Thinking critically is at the heart of anybody transforming their life
- bell hooks.
American cultural theorist bell hooks’ distinguished contribution to sociology has been to unearth the intersecting issues of cultural difference, race and knowledge within feminism. Starting out as a literature professor, hooks would go on to challenge cultural studies in the early 1980s with books such as Ain’t I A Woman?: Black Women and Feminism and Feminist Theory: From Margin to Centre. Her work shows how women of colour have been marginalised by power structures in society as well as by white feminists who purport to speak about the universal struggle of all women. hooks argued that mainstream feminism silences experiences of race, ethnicity and class.
For the past three decades, hooks has explored the representation of race in popular culture, and how this affects social relations and public education. In the Cultural Transformation video series, bell hooks explains the importance of critical thinking not just for women, but for American society in general. Her work has been adopted and adapted by non-white feminists and cultural theorists around the world.
hooks talks about popular culture as a site for pedagogy - this term describes a reiterative relationship of learning from student to teacher and vice versa. She discusses how students she taught in white, privileged schools feel a sense of entitlement about their future in a way that non-white, urban students do not imagine for themselves. hooks’ students who come from disadvantaged backgrounds have jobs, children and other responsibilities that shape their expectation of the future. It is not that hooks’ students from Harlem were any less brilliant, the issue is that they exist in a reality where the education system only deemed to provide them with the basic “tools” to get a job, rather than to enhance their lives in a more profound way.
hooks notes that critical thinking can enhance not just these students whose choices are constrained. Critical thinking is just as important for them as it is for middle and upper class people who are materially privileged, but who are experiencing a personal crisis. Critical thinking is about having the language and frames of reference to examine one’s life as well as the world around them and ask questions about the things we take for granted. Why is it okay to watch movies and expect women to be raped and killed as part of the narrative arc? Why do sexually desirable women in Hollywood so often get cast in the role of prostitute who gets beaten up? Why are women characters denied a complex personal journey? Women often have limited dialogue in the full scheme of the story. Men get to be heroes with interesting tales, even when their characters are despicable drunks. Why does Hollywood tell stories the way they do? Why cast a Black kid in the role of a thief? Why is it James Earl Jones who voices the the villain in Star Wars? Who decides that a deep Black male voice represents evil? Why is Spike Lee seen as a “failure” in Hollywood? Does an increased consumption of “Black culture” by white, privileged youth help eliminate social inequality, or is “Blackness” simply a commodity?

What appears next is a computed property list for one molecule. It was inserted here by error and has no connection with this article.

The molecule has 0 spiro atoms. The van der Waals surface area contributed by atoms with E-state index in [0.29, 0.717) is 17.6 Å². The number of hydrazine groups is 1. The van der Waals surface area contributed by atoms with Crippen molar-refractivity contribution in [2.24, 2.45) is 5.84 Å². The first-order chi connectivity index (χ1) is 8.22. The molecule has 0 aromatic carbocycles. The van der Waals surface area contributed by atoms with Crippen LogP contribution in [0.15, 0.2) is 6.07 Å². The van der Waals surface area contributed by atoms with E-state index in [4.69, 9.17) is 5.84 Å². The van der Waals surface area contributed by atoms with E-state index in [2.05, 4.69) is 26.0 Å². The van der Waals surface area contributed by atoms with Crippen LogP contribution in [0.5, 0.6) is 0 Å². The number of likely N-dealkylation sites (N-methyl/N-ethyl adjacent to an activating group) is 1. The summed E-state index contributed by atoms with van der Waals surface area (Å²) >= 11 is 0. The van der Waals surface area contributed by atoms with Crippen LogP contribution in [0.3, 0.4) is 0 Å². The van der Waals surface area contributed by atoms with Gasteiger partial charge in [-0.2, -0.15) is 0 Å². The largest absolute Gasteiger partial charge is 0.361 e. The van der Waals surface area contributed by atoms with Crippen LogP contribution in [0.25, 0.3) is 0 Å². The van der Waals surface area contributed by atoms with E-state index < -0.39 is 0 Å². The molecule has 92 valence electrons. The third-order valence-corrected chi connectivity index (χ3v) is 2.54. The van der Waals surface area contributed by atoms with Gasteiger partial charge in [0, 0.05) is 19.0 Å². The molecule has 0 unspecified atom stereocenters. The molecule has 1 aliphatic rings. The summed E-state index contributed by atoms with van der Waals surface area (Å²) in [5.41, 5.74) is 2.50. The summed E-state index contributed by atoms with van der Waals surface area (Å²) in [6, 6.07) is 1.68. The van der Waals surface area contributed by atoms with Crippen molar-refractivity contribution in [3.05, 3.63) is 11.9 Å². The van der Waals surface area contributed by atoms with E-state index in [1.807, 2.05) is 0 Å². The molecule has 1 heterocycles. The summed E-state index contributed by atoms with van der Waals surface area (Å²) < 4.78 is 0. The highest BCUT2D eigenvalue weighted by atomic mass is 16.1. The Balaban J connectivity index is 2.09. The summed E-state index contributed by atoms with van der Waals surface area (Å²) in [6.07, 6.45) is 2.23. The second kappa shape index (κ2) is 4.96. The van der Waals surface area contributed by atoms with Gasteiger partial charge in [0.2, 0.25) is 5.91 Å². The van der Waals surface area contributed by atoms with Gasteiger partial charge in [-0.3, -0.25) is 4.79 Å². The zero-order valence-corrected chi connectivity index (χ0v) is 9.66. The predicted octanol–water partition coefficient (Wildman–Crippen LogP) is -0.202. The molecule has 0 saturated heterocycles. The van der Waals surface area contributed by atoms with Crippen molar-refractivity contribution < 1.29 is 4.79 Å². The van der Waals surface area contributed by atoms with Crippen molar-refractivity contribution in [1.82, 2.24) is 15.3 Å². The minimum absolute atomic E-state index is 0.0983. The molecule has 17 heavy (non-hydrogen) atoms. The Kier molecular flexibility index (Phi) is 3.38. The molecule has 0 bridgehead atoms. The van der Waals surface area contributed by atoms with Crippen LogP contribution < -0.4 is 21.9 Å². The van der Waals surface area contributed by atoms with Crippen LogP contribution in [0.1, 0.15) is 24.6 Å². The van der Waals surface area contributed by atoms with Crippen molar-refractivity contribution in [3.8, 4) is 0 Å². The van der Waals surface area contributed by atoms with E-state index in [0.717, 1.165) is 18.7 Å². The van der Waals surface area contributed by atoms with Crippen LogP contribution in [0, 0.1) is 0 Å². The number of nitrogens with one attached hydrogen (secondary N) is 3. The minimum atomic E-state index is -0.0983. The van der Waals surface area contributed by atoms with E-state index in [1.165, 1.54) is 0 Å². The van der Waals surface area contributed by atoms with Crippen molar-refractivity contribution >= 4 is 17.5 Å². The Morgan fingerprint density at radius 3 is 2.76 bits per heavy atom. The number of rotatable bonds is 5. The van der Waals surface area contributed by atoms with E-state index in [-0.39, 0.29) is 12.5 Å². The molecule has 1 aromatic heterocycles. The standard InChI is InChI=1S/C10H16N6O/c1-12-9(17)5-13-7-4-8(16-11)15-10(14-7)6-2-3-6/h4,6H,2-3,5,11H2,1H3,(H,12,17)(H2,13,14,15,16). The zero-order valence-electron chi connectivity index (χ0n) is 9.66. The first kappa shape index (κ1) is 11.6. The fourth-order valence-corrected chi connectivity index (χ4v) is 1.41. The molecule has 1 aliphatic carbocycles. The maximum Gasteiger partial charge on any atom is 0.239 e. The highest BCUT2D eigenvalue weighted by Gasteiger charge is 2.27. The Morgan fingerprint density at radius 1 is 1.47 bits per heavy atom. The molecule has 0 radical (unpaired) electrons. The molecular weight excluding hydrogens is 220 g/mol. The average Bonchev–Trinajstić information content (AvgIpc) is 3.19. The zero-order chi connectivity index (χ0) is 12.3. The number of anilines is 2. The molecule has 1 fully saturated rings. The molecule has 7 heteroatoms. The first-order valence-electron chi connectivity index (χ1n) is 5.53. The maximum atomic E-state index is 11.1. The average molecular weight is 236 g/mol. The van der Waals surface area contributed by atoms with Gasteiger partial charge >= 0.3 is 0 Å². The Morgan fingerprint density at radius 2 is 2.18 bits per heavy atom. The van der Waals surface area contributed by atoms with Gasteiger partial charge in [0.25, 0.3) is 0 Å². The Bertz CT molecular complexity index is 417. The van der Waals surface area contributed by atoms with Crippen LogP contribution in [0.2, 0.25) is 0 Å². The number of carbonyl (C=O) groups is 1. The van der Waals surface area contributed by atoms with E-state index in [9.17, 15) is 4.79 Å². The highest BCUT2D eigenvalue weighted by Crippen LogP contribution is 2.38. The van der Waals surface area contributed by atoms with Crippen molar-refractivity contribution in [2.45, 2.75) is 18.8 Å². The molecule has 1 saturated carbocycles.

These questions may seem familiar to students of sociology, but they are not straightforward. hooks argues that it is possible to enjoy big release movies and yet ask questions and problematise what we see on screen. Why was this story told this way? Whose voice is being heard? Who is being silenced?
hooks discusses examples from the 1990s (the series is from 1997), such as Larry Clark’s controversial film Kids; the spectacle of race, gender and crime in the way news is reported (the O.J. Simpson trial); and Madonna’s exploitation of Black men and her sexuality in the pursuit of “greed.” hooks’ comments on rap have vital resonance. hooks explores whether rap culture can be thought as “authentic”, when mainstream rap producers are “pushing a product” - that is, the pursuit of wealth, via images and language that make abuse seem erotic. Rap music also perpetuates a “colour caste system” within Black culture, by elevating the status of lighter-skinned, straight-haired Black women over those with darker skin.
Finally, hooks argues that despite an increasing focus on visual forms of communication. reading and writing are incredibly important to critical thinking. hooks says that the books she has read have been at the heart of “major radical interventions” in her personal life. The written word complements visual representations, as hooks reminds us:
We cannot over-value enough the importance of literacy to a culture that is deeply visual. I mean rather than seeing literacy and the visual and our pleasure in the visual as oppositional to one another, I think we have to see them as compatible with one another. I don’t think we will get much further in terms of decolonising our minds. So that we can both resist certain kinds of conservatising representation and at the same time create new and exciting representations.
Speaking of major radical interventions - bell hook’s Margin to Centre had an incalculable impact on my ability to think critically. It’s a must read. I draw inspiration from it to this day, as well from hooks’ other works. I’m especially partial to Black Looks: Race and Representation.
Watch the Cultural Transformation series: start with part 1 here and part 2 will lead you to the subsequent four videos. I also encourage you to read the PDF transcript to help you digest the wealth of ideas.